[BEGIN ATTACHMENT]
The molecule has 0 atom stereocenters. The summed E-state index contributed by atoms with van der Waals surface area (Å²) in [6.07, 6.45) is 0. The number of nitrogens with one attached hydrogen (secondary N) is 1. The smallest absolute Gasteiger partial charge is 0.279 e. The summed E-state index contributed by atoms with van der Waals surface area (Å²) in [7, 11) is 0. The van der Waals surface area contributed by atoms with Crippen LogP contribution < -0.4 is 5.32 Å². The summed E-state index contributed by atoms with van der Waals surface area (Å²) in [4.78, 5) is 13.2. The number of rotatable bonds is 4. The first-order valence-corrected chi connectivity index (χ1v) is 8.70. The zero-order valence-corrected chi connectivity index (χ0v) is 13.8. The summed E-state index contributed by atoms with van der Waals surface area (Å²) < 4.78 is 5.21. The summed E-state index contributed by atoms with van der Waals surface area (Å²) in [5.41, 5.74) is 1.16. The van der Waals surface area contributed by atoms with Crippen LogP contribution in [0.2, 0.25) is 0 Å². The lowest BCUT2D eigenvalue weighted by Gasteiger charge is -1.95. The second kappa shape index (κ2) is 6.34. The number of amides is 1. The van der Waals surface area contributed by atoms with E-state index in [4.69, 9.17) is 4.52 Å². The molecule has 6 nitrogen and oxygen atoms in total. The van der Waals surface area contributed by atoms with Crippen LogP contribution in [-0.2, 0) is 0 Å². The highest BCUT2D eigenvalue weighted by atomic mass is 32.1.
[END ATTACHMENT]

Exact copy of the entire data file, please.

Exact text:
The molecule has 0 atom stereocenters. The summed E-state index contributed by atoms with van der Waals surface area (Å²) in [6.07, 6.45) is 0. The number of nitrogens with one attached hydrogen (secondary N) is 1. The smallest absolute Gasteiger partial charge is 0.279 e. The summed E-state index contributed by atoms with van der Waals surface area (Å²) in [7, 11) is 0. The van der Waals surface area contributed by atoms with Crippen LogP contribution < -0.4 is 5.32 Å². The summed E-state index contributed by atoms with van der Waals surface area (Å²) in [4.78, 5) is 13.2. The number of rotatable bonds is 4. The first-order valence-corrected chi connectivity index (χ1v) is 8.70. The zero-order valence-corrected chi connectivity index (χ0v) is 13.8. The summed E-state index contributed by atoms with van der Waals surface area (Å²) < 4.78 is 5.21. The summed E-state index contributed by atoms with van der Waals surface area (Å²) in [5.41, 5.74) is 1.16. The van der Waals surface area contributed by atoms with Crippen LogP contribution in [0.2, 0.25) is 0 Å². The lowest BCUT2D eigenvalue weighted by Gasteiger charge is -1.95. The second kappa shape index (κ2) is 6.34. The number of amides is 1. The van der Waals surface area contributed by atoms with E-state index in [4.69, 9.17) is 4.52 Å². The molecule has 6 nitrogen and oxygen atoms in total. The van der Waals surface area contributed by atoms with Crippen LogP contribution in [-0.2, 0) is 0 Å². The highest BCUT2D eigenvalue weighted by atomic mass is 32.1.